This isn’t to say that some fancy new tool cannot solve your problems, but learning them, and knowing their behavior is worth far more than a price tag. If it’s a tool that you know, you have a higher chance of utilizing it, especially if you are making mindful methodical changes as we spoke about in the previous section.

This is analogous to a recent experience I had with a marketing company that promised me they could double the traffic to our site. The price tag was ghastly, but the promise was great. Surely enough, when they started, traffic ticked up a bit. It didn’t last though and traffic fell below its previous normal after a few months. We were out time and money. The problem wasn’t just overpromising and under-delivering from the marketing company. We didn’t understand the tools and processes that were behind them. We didn’t even have a full understanding of how users or crawlers were using our site. How could we expect to properly use this tool when everything driving it was novel as well?

Handling consequences from your choices

Day 3 starts with excitement and motivation.

As we talked about above, when you are out on the riverbank, no one can tell you why you aren’t doing well. What I mean when I say that, is that regardless of the input you are given, the choice ultimately falls on you. Whether you are trying a new marketing strategy or building out a new feature, it is important to look objectively at the result. Remember to be introspective, accepting the short-term failure and landing on your feet. Take a breath, look at any data you can find, and start planning your next move.

When possible, praise those around you for success. The fishing analogy kind of breaks here, but regardless of how painful it is, accepting responsibility for failure and passing out praise for success is a sure-fire way to create trust and a bond with your team.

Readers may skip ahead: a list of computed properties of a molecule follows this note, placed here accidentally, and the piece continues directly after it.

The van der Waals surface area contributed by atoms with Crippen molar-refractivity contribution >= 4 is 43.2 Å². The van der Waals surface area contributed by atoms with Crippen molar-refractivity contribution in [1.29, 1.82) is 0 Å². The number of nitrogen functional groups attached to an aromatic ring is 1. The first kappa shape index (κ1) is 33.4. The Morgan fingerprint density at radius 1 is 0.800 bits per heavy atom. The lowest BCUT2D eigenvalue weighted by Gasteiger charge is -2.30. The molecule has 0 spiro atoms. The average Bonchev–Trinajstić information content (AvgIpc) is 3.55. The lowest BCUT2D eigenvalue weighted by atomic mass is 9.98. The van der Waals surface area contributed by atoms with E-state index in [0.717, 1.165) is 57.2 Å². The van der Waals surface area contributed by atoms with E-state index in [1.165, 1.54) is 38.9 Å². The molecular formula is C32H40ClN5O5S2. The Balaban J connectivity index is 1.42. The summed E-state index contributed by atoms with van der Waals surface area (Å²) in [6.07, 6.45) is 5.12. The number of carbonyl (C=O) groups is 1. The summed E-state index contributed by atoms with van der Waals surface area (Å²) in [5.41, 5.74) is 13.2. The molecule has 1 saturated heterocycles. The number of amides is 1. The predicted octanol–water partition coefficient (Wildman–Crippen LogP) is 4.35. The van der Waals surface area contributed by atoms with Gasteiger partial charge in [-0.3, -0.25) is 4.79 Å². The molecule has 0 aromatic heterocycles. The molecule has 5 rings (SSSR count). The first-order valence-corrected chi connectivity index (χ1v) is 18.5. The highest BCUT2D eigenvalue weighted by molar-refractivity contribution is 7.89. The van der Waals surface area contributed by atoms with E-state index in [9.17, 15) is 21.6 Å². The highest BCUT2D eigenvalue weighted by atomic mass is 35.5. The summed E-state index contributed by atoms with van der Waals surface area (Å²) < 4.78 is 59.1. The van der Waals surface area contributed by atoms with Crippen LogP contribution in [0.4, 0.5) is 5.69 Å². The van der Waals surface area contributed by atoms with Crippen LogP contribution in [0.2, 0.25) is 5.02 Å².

Knowing when to let go

Day 4 your hope is renewed.

You have made your way back to the river with all the tools you need. Your fishing pole is rigged up with some line and a lure you trust. You cast out, trying to keep in mind the changes you have been pondering from the days before. You slowly reel in, being careful to avoid places where you have experienced snags in the past. Low and behold, you get a bite. The strongest bite you have had since you got here. You tug and the battle begins. You try to reel in, but the fish is fighting back. Darting back and forth from each edge of the river. The harder you pull, the more rapid its twists and turns get. Eventually, it manages to pull itself towards some low-hanging branches in the river. It has lost some of its speed, but you have lost the ability to reel it in. The line has tangled itself in a set of branches.

You know that pulling too hard is likely to break the line, so you let some extra line loose hoping that it will help to break free from the binding. Unfortunately, the fish travels further into the weeds. If you continue to pull, you could snap the line and tangle the fish, dooming it to be stuck out of reach. You have no choice but to cut the line and let the fish be free.

This may be a bit of a stretch, but I want to compare this to fighting for and eventually letting go of one of your workers. It is inevitable, and if you haven’t experienced it before, it is incredibly painful for both sides. It is important to understand the pain that will be caused by letting a person go, and also to understand the pain that can be caused by keeping them until the line snaps. You will have to do it at some point, and it is often a better option to make sure that you do whatever you can to help them succeed after they leave.

You end the day having caught a few fish. More than enough to eat, and you head back.

Enjoying the journey makes success that much better

Day 5 peace at last

You wake up to eat some fish that you cooked the night before. As you sit there, you remember the tools you replaced, the fish you lost, and the things you learned. You might have been hungry at a few points, but that hunger made the meals you had all the more satisfying.

As you pack up and prepare to go home, you catch yourself planning the next fishing trip. You should probably catch up on some work though. There are a lot of changes to make.

If you liked this article, let me know with some claps, or with a comment. Sharing this article helps a ton, and lets us know that we should keep making content like this!

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Jeremy Stover

Jeremy Stover

10 Year Software Engineer turned Engineering Manager/Developer Advocate! I love to cook and make games. Lets chat about design and software!